U.S. donates year’s worth of HIV tests

Carlson: With this donation, we aim to amplify the hopeful message of U equals U: That undetectable is indeed untransmittable

The United States on Thursday donated to the Philippines 86,000 human immunodeficiency virus or HIV load testing cartridges with an estimated value of P85 million.

US Ambassador MaryKay Carlson led the turnover ceremony which coincided with the commemoration of World AIDS Day at the Manila City Hall.

Carlson said the donation is “further proof“ that the US government is committed to working with the Philippine government to ensure that people living with HIV in the country have equitable access to viral load testing.

“With this donation, we aim to amplify the hopeful message of U equals U: That undetectable is indeed untransmittable,” she said.

Senator Risa Hontiveros, Manila City Councilor for Health Dr. Louisito Chua, Health Undersecretary Carolina Vidal-Taiño, and members of the people living with HIV community were also present at the event.

The donation was secured through the President’s Emergency Plan for AIDS Relief and the United States Agency for International Development.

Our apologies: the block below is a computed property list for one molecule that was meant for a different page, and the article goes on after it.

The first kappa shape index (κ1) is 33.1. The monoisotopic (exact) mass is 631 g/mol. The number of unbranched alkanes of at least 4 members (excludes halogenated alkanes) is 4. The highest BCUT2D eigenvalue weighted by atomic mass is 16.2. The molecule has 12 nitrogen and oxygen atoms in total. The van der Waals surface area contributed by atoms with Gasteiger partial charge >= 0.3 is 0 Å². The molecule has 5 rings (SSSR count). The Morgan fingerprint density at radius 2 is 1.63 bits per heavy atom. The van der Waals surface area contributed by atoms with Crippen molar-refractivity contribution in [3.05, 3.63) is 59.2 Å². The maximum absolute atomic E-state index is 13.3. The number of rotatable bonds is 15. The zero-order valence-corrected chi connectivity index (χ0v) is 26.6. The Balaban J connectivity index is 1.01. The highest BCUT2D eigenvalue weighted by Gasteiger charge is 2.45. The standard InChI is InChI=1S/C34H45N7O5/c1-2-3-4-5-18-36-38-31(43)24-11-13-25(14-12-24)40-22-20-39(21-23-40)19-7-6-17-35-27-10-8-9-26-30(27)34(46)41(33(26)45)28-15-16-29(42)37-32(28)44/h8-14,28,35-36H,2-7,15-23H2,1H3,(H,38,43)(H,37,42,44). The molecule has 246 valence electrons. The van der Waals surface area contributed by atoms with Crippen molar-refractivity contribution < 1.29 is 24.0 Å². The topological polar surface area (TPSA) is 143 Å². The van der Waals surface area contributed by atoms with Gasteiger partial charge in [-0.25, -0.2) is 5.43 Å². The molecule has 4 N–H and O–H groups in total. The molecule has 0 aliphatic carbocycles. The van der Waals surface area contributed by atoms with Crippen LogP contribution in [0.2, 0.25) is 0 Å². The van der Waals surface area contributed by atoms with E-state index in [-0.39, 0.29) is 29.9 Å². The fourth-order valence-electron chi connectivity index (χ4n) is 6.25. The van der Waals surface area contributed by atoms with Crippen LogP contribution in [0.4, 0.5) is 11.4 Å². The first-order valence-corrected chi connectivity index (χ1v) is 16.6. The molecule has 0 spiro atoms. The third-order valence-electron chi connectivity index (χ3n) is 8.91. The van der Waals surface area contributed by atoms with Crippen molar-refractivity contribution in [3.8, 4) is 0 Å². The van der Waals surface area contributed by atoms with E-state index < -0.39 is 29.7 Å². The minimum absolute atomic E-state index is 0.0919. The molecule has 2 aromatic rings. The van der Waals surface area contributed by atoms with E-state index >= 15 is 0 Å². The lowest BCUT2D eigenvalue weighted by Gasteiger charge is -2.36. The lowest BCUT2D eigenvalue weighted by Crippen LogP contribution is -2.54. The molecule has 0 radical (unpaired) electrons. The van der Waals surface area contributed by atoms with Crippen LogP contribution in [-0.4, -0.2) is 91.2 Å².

The cartridges will be distributed to HIV treatment hubs and facilities across the Philippines and are expected to cover the country’s viral load testing requirements for all patients undergoing HIV treatment for one year.

Health Officer-in-Charge Maria Rosario Vergeire, who represented the Philippine government, expressed her gratitude for the donation which she said will be crucial to the country’s provision of HIV services.

“This donation of more than 86,000 viral load cartridges from the United States government will be pivotal to the country’s HIV treatment program,” Vergeire said.

Latest data from the health department showed 1,347 individuals have tested positive for HIV, a 37 percent increase compared to the same reporting period last year.

The majority or 96 percent of the total reported cases in September 2022 were males.

The age of the reported cases ranged from 2 to 71 years old (median: 28 years). Among newly diagnosed cases, 3 (<1 percent) were less than 15 years old, 418 (31 percent) were 15-24 years old, 667 (50 percent) were 25-34 years old, 229 (17 percent) were 35-49, and 30 (2 percent) were 50 years old and older.

Likewise, the DoH also noted that there were seven HIV-positive women reported pregnant at the time of diagnosis. The age of reported cases ranged from 15 to 38 years old (median: 25 years).


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